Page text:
Wild Edible Mushroom: Parasitic Bolete

I wish I had found this in the field. It was part of the collection on display at the NEMF foray.

[SinglePic not found] parasitic-bolete-pore-view

The parasitic bolete (Pseudoboletus parasiticus) grows on Schleroderma citrinus. The schleroderma, which looks like a scruffy puffball, is not edible.

If this were my field find, I’d have tried eating the parasitic bolete. But all I could do at NEMF is observe and study this curiosity.

Bill Bakaitis says that there are no straight lines in nature. That’s a great metaphor. I am in awe that nature can create an edible mushroom growing from a non edible mushroom.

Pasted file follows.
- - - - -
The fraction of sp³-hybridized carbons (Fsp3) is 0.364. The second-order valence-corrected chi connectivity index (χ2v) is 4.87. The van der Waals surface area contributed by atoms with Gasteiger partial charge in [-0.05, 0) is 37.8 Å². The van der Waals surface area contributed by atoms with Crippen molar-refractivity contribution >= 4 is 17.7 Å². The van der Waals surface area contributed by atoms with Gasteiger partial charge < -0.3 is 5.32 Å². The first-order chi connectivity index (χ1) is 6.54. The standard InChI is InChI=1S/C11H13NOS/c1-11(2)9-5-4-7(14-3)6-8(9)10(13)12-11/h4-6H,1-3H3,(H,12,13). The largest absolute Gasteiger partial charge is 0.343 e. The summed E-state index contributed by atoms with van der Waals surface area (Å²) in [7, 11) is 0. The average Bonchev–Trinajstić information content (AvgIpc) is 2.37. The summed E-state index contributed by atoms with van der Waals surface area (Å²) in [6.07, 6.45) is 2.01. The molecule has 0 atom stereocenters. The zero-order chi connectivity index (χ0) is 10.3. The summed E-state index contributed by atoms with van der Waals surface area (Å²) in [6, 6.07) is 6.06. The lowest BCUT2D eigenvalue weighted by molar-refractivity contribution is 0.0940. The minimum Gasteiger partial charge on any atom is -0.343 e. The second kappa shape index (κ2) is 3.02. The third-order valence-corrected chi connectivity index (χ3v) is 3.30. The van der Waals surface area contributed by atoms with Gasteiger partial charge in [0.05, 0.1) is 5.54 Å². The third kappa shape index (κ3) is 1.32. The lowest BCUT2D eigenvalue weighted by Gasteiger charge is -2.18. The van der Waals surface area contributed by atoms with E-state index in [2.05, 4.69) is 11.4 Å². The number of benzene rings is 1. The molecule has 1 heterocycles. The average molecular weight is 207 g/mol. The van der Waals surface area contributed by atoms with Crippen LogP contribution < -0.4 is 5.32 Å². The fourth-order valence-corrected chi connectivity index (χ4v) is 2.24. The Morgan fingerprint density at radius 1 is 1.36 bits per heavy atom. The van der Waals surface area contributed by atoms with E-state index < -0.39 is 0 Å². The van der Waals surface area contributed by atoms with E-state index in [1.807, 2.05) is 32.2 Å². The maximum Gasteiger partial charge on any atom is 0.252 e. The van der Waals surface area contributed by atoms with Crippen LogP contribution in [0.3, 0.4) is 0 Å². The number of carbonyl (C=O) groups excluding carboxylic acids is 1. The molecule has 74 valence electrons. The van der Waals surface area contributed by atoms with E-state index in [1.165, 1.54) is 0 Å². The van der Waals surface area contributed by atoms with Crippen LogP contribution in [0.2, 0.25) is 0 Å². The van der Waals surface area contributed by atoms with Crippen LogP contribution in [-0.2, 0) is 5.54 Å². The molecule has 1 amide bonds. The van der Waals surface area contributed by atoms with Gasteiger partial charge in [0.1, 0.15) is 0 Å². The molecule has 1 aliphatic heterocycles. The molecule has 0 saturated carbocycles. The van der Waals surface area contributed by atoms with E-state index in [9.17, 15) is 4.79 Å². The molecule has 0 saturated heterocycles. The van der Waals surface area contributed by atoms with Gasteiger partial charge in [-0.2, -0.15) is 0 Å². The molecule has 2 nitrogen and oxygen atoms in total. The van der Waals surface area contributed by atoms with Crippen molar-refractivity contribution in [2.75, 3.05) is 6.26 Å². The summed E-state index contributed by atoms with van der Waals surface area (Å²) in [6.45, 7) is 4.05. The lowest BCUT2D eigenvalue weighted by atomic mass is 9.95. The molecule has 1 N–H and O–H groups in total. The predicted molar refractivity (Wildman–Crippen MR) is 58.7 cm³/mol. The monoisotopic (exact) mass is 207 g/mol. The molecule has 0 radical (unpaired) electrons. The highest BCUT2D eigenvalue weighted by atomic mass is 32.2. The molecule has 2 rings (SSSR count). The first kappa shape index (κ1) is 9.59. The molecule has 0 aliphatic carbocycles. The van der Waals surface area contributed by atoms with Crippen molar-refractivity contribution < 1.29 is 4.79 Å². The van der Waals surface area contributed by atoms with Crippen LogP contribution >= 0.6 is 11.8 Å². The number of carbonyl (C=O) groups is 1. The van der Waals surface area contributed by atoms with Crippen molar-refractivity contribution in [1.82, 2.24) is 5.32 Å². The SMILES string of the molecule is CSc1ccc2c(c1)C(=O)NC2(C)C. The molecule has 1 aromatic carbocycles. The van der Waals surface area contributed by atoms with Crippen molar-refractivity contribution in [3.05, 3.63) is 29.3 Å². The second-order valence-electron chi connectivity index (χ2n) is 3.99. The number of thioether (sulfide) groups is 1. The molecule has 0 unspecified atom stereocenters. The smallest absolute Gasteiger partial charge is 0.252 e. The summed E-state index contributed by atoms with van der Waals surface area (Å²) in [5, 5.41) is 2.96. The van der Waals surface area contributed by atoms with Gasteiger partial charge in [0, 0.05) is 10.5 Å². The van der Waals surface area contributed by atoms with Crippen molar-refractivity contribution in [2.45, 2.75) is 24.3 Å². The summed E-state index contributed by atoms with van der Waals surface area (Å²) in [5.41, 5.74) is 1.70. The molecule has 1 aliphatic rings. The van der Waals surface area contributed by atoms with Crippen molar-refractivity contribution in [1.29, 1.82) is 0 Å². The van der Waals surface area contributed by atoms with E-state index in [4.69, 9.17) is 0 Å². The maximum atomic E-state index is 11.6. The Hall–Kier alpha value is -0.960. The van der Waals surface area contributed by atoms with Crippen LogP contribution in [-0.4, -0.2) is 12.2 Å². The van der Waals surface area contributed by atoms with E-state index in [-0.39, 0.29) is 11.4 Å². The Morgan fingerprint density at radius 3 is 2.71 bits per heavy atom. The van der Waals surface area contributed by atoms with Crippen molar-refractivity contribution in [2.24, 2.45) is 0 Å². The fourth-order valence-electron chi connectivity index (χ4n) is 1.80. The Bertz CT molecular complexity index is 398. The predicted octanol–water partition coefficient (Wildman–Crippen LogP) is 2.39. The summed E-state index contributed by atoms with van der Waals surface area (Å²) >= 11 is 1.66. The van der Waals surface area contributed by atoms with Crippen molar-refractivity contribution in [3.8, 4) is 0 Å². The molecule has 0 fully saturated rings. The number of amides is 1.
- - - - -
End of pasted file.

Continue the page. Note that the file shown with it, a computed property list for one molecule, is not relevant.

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    2 Comments

    1. SIYAVUSH October 5, 2009 at 2:26 PM #

      IS THAT AN EATEBL MASHRUM CAS I GAT LIKE A 100 GROWING BY MY HOUS.

    2. JJ Murphy October 6, 2009 at 3:21 PM #

      The bolete, the mushroom with a cap, pores and stem, is edible.

      The rounded or oval schleroderma, which has no cap or stem, is NOT edible.

      You should not eat ANY mushroom that you cannot positively identify. So take the time to consult field identification guides, make a spore print, and join a mushroom club, if possible.

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